- The Washington Times - Tuesday, September 23, 2003

The first applications for government disaster assistance poured in this week as area residents continued to dig out from the damage wreaked by Hurricane Isabel.

The applicants are seeking grants or loans from the Federal Emergency Management Agency (FEMA) and the Small Business Administration (SBA) to replace or repair damaged property.

Insured property losses from Hurricane Isabel could exceed $1 billion, which would make it one of the 10 costliest hurricanes in U.S. history, according to the Insurance Information Institute.

The few hundred federal grant and loan applications filed so far are expected to grow into the thousands in the next few weeks.



“We just started this,” said FEMA spokesman Eugene Brezany.

FEMA took the first telephone applications Sunday morning. By Monday evening, 263 Washington area homeowners had applied for grants. The agency so far has given out $17,216 in grants.

“Those numbers are going to grow dramatically,” Mr. Brezany said.

After an assessment by FEMA inspectors, homeowners can qualify for up to $5,000 in grants to pay for basic repairs to make homes “safe, secure, sanitary,” Mr. Brezany said.

A similar process is followed by the SBA for homeowners and businesses seeking low-interest loans.

Twice as many grant and loan applications are coming from Virginia than anywhere else in the region.

One Virginia business that plans to apply for an SBA loan is the Christmas Attic, at 125 S. Union Street in Alexandria, one block from the waterfront.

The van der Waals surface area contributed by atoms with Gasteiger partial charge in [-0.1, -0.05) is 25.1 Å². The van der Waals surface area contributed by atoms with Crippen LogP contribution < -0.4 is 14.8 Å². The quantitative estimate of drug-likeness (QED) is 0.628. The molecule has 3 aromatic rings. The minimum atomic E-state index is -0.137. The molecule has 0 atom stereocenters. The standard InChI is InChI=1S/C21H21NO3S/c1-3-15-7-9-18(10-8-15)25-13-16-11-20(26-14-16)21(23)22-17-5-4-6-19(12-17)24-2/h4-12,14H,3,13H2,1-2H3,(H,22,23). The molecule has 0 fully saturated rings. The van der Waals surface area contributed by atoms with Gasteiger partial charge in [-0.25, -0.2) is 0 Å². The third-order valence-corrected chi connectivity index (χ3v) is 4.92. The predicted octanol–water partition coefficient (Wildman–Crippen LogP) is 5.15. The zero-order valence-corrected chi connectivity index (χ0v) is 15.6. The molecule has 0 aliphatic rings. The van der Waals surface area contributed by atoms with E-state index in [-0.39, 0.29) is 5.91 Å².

“The water must have surged,” said Fay Carter, owner of the year-round Christmas ornament and gift shop. “When I looked inside, there was 2 feet of standing water. When I opened the door, ornaments floated out.”

The store reopened yesterday but is doing business only on its second floor. The first floor will need to be repaired and renovated, Mrs. Carter said.

By Monday afternoon in Virginia, 1,234 businesses had called FEMA and requested SBA disaster loan applications. In Maryland, 537 businesses had called and in the District, 29 businesses.

Among homeowners and renters, 7,267 in Virginia had called by Monday afternoon to ask for SBA disaster loan applications. In Maryland, there have been 2,684 requests for home loan applications and 120 in the District.

“Basically, we’re still in the response mode,” said Herb Mitchell, the SBA’s associate administrator for disaster assistance.

The SBA expects many more applications for federal loans in the next few weeks.

“It takes time for folks to get their lives back together,” Mr. Mitchell said.

About 80 percent of SBA disaster-relief loans go to homeowners and renters. The rest are given to businesses. Homeowners can qualify for up to $200,000 in loans and renters up to $40,000. Businesses can get as much as $1.5 million.

Applicants for disaster-relief grants and loans can register by calling FEMA at 800/621-3362.

The SBA is opening a workshop center today in Alexandria at the Nannie J. Lee Center at 1108 Jefferson St., where loan applicants can get information about disaster relief. FEMA and the SBA plan to open additional centers in the Washington area in the next few days.

Alexandria’s Chamber of Commerce already told the SBA that at least 10 to 20 downtown businesses would seek loans.

“Our area was significantly affected,” said Ken Moore, Alexandria Chamber of Commerce president. “You saw people without power, without water, people with flooding damage.”

Other areas are still trying to figure out the assistance they need.

“We don’t have a number,” said Joy Young, Rockville Chamber of Commerce executive director. “I know the insurance-claims people say they are going to be in the area for months.”

The SBA business disaster loans cover uninsured losses, with interest rates as low as 3.1 percent over 30 years. Typically, they help pay for repairs or replacement to real estate, machinery, equipment and inventory.

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